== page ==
Gestational Diabetes Mellitus (GDM) is defined as glucose intolerance with onset or first recognition during pregnancy. Women with GDM are at risk for development of diabetes; therefore, post-partum screening is important for timely diagnosis and prevention of diabetes-related complications. We hypothesized that physicians are not aware of the guidelines for postpartum screening of patients with a history of GDM and that these patients are under-screened for DM post-partum. A prior chart review of 692 patients with GDM revealed that only 1.2% of patients had documented initial screening in the initial postpartum period (3-6 weeks). Of the women who underwent initial screening, only 1 underwent appropriate screening with 2-hour oral glucose tolerance test (OGTT). As the majority of patients were either not screened or inappropriately screened, we followed this study with a survey to assess the awareness among residents in our teaching hospital regarding post-GDM screening.
Data were gathered through a voluntary, anonymous electronic survey and included residents in the Medstar Health Internal Medicine residency program. The initial survey consisted of “yes” or “no” questions regarding post-GDM screening. The expanded survey that we are currently conducting is also anonymous and voluntary but in a multiple-choice format.
Out of 100 survey responses, 91% correctly answered to screen patients postpartum. However, 61% of providers considered A1C to be an appropriate screening test postpartum, which is not in accordance with the American Diabetes Association (ADA) recommendations. Further repeat testing every 3 years for normal or annually for impaired glucose tolerance was answered correctly by 76% and 68%, respectively.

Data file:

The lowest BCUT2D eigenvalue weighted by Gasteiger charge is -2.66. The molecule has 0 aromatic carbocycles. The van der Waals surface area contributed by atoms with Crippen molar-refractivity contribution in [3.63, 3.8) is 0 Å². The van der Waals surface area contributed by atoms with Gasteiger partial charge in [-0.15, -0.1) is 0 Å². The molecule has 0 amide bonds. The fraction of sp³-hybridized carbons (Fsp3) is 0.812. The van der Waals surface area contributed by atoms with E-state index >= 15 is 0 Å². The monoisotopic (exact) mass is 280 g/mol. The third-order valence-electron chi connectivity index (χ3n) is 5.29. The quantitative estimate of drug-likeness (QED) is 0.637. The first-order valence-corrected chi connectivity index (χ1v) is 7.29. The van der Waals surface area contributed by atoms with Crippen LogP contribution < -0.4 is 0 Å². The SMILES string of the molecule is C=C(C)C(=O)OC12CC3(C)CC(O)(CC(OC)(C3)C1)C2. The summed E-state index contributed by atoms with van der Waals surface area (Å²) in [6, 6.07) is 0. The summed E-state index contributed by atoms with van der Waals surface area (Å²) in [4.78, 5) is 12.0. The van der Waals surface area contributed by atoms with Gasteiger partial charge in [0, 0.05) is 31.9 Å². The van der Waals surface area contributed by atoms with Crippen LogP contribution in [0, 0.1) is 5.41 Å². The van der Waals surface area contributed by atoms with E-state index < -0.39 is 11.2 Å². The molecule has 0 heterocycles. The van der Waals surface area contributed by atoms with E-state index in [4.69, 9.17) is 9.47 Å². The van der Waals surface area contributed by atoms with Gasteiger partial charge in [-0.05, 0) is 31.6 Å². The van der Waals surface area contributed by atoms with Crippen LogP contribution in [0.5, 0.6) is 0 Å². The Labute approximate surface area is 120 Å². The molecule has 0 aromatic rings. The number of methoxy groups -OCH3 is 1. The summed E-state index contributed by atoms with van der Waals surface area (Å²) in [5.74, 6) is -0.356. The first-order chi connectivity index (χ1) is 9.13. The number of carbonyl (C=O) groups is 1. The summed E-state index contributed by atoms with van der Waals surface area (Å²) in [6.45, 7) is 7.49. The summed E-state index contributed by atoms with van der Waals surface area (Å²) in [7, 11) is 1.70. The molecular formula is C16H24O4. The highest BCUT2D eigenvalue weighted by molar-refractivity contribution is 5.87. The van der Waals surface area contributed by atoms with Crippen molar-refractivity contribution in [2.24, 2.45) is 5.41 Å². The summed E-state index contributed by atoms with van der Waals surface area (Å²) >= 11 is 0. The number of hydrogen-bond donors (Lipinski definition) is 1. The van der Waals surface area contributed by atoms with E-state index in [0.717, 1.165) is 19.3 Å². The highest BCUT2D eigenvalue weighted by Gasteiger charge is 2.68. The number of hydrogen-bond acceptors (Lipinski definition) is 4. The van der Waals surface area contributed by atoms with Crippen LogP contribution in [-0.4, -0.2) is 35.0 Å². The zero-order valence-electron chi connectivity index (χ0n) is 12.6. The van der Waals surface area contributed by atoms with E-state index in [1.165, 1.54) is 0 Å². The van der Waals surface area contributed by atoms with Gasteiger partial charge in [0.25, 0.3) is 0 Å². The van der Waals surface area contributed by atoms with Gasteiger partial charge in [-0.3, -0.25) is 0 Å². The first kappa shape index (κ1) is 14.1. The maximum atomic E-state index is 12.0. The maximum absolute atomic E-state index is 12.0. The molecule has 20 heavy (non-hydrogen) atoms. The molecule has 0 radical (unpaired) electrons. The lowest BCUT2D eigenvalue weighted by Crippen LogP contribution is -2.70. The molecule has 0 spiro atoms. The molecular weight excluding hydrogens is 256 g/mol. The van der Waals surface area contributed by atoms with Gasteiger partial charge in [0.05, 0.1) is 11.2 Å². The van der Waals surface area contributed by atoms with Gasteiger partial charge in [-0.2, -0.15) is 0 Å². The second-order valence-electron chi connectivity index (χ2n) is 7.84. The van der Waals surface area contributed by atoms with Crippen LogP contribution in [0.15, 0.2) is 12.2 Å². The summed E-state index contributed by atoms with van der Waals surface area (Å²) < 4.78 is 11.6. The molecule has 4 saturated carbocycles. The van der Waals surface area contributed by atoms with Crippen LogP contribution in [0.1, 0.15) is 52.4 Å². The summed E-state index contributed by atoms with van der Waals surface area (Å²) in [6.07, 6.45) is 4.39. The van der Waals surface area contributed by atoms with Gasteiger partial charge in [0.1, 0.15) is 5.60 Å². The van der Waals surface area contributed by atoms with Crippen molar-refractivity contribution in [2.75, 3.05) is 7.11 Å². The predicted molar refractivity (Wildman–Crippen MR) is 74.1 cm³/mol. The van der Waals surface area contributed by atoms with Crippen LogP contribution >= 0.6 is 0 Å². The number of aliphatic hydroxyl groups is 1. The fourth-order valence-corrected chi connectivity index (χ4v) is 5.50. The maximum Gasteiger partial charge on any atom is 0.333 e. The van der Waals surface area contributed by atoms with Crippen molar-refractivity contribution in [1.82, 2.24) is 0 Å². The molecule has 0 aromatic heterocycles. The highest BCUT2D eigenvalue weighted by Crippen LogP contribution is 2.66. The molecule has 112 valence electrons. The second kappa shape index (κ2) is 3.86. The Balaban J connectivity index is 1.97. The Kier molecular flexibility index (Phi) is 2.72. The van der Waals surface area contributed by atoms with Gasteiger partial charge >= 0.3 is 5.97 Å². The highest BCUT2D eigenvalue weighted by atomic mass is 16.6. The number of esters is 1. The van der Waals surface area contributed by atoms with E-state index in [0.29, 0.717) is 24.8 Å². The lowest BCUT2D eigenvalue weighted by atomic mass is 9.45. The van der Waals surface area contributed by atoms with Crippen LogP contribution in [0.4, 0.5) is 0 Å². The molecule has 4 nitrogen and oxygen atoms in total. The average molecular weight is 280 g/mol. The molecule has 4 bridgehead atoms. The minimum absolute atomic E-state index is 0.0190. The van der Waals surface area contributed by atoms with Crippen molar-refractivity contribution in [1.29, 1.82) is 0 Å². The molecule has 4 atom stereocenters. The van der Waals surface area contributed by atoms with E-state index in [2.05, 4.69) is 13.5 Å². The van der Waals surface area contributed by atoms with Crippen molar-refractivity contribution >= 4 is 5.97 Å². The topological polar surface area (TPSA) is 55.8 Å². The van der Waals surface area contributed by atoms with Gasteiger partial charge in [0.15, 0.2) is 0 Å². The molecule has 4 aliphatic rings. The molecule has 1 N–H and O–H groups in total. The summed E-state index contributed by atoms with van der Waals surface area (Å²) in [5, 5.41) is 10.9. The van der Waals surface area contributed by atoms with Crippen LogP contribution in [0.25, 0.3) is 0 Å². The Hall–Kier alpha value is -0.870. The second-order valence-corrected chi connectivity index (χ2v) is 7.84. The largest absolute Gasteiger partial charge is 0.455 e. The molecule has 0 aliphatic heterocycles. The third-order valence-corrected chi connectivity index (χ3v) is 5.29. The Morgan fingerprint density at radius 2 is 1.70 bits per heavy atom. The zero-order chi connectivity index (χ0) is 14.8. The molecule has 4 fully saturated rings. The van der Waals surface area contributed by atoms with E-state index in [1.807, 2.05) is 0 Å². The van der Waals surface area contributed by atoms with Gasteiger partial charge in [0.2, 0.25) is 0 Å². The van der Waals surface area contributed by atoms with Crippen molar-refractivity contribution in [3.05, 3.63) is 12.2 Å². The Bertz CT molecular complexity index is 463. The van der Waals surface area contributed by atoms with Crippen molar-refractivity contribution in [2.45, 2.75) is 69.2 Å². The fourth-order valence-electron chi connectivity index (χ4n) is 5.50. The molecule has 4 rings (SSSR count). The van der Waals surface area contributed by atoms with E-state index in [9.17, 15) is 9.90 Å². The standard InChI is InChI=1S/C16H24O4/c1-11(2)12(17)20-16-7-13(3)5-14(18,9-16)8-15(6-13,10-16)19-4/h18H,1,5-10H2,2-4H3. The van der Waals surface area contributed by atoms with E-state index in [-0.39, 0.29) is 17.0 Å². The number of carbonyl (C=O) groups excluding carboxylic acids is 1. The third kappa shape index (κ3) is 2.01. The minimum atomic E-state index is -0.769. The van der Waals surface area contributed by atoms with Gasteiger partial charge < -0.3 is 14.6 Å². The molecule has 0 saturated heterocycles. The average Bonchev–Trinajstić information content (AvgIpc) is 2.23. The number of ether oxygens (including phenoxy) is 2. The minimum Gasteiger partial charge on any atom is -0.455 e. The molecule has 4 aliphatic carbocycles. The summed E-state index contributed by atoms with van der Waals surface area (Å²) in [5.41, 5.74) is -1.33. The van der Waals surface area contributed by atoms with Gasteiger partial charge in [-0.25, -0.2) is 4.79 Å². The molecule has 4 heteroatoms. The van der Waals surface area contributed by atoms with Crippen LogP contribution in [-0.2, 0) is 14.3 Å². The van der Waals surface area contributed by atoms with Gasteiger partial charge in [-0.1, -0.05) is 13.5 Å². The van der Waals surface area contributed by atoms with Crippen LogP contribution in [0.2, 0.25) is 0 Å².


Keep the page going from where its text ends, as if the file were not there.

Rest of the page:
The results of the survey revealed that a substantial number of physicians were unaware of the screening guidelines. From our prior study, we know that the majority of women do not undergo appropriate screening in the post-partum period. The data from this survey helped us identify the knowledge gap and will serve as a quality improvement project to raise awareness and improve the practice patterns of resident physicians in primary care settings.
Conclusion : As approximately 50% of mothers who are diagnosed with GDM progress to overt DM, the ADA currently recommends screening at 4-12 weeks post-partum via 75-gram 2-hour OGTT. Further monitoring is done annually for impaired fasting glucose or every 3 years life-long for normal results. As these women are at increased risk of progression to overt diabetes, cardiovascular disease and recurrent GDM, it is imperative to identify and screen these high-risk patients.
Medstar Health Internal Medicine
Resident in training.